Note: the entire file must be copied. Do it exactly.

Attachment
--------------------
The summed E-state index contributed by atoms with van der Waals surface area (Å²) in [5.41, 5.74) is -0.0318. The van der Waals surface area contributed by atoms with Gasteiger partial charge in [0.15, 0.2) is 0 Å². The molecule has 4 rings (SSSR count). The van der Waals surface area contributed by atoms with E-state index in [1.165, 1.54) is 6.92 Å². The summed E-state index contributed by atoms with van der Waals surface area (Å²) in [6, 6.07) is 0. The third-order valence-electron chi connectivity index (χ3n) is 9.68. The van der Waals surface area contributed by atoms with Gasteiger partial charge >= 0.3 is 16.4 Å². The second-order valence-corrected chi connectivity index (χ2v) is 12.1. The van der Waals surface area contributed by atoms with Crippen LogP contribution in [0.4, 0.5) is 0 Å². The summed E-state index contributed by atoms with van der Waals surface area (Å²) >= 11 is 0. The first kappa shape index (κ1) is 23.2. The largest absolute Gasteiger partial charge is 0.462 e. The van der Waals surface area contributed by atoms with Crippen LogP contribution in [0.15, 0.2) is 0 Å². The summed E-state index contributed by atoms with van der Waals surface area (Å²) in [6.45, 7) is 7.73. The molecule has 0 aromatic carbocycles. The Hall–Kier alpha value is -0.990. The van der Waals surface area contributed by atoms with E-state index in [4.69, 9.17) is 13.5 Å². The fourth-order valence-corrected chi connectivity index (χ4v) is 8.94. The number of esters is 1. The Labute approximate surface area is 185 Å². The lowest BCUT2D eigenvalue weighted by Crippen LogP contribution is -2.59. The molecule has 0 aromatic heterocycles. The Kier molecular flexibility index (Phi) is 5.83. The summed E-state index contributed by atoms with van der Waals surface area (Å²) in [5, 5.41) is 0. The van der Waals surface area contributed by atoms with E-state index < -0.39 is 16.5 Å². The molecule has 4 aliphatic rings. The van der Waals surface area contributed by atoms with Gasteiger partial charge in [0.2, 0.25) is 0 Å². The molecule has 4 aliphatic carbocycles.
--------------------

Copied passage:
The summed E-state index contributed by atoms with van der Waals surface area (Å²) in [5.41, 5.74) is -0.0318. The van der Waals surface area contributed by atoms with Gasteiger partial charge in [0.15, 0.2) is 0 Å². The molecule has 4 rings (SSSR count). The van der Waals surface area contributed by atoms with E-state index in [1.165, 1.54) is 6.92 Å². The summed E-state index contributed by atoms with van der Waals surface area (Å²) in [6, 6.07) is 0. The third-order valence-electron chi connectivity index (χ3n) is 9.68. The van der Waals surface area contributed by atoms with Gasteiger partial charge >= 0.3 is 16.4 Å². The second-order valence-corrected chi connectivity index (χ2v) is 12.1. The van der Waals surface area contributed by atoms with Crippen LogP contribution in [0.4, 0.5) is 0 Å². The summed E-state index contributed by atoms with van der Waals surface area (Å²) >= 11 is 0. The first kappa shape index (κ1) is 23.2. The largest absolute Gasteiger partial charge is 0.462 e. The van der Waals surface area contributed by atoms with Crippen LogP contribution in [0.15, 0.2) is 0 Å². The summed E-state index contributed by atoms with van der Waals surface area (Å²) in [6.45, 7) is 7.73. The molecule has 0 aromatic carbocycles. The Hall–Kier alpha value is -0.990. The van der Waals surface area contributed by atoms with E-state index in [4.69, 9.17) is 13.5 Å². The fourth-order valence-corrected chi connectivity index (χ4v) is 8.94. The number of esters is 1. The Labute approximate surface area is 185 Å². The lowest BCUT2D eigenvalue weighted by Crippen LogP contribution is -2.59. The molecule has 0 aromatic heterocycles. The Kier molecular flexibility index (Phi) is 5.83. The summed E-state index contributed by atoms with van der Waals surface area (Å²) in [5, 5.41) is 0. The van der Waals surface area contributed by atoms with E-state index < -0.39 is 16.5 Å². The molecule has 4 aliphatic rings. The van der Waals surface area contributed by atoms with Gasteiger partial charge in [0.2, 0.25) is 0 Å². The molecule has 4 aliphatic carbocycles.